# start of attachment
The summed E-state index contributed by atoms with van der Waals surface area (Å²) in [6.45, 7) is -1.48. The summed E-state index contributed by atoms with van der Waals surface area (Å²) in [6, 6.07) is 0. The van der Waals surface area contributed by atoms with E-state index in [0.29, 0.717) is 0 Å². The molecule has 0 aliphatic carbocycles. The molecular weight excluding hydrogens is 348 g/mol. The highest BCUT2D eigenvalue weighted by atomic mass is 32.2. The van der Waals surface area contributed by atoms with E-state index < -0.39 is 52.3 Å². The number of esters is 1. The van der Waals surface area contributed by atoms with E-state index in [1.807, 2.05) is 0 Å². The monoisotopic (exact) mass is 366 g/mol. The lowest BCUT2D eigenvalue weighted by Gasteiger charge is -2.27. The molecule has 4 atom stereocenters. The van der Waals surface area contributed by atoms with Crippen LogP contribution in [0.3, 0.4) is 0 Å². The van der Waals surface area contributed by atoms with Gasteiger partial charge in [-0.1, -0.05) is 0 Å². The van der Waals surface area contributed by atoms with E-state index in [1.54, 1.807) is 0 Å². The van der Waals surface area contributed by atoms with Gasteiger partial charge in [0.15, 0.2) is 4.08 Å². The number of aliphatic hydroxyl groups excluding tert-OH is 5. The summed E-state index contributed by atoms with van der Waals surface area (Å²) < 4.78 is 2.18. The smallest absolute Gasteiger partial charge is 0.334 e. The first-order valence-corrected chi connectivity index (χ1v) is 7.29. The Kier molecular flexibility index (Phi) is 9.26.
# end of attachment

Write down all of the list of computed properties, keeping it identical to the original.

The summed E-state index contributed by atoms with van der Waals surface area (Å²) in [6.45, 7) is -1.48. The summed E-state index contributed by atoms with van der Waals surface area (Å²) in [6, 6.07) is 0. The van der Waals surface area contributed by atoms with E-state index in [0.29, 0.717) is 0 Å². The molecule has 0 aliphatic carbocycles. The molecular weight excluding hydrogens is 348 g/mol. The highest BCUT2D eigenvalue weighted by atomic mass is 32.2. The van der Waals surface area contributed by atoms with E-state index < -0.39 is 52.3 Å². The number of esters is 1. The van der Waals surface area contributed by atoms with E-state index in [1.807, 2.05) is 0 Å². The monoisotopic (exact) mass is 366 g/mol. The lowest BCUT2D eigenvalue weighted by Gasteiger charge is -2.27. The molecule has 4 atom stereocenters. The van der Waals surface area contributed by atoms with Crippen LogP contribution in [0.3, 0.4) is 0 Å². The van der Waals surface area contributed by atoms with Gasteiger partial charge in [-0.1, -0.05) is 0 Å². The van der Waals surface area contributed by atoms with E-state index in [1.54, 1.807) is 0 Å². The van der Waals surface area contributed by atoms with Gasteiger partial charge in [0.15, 0.2) is 4.08 Å². The number of aliphatic hydroxyl groups excluding tert-OH is 5. The summed E-state index contributed by atoms with van der Waals surface area (Å²) < 4.78 is 2.18. The smallest absolute Gasteiger partial charge is 0.334 e. The first-order valence-corrected chi connectivity index (χ1v) is 7.29. The Kier molecular flexibility index (Phi) is 9.26.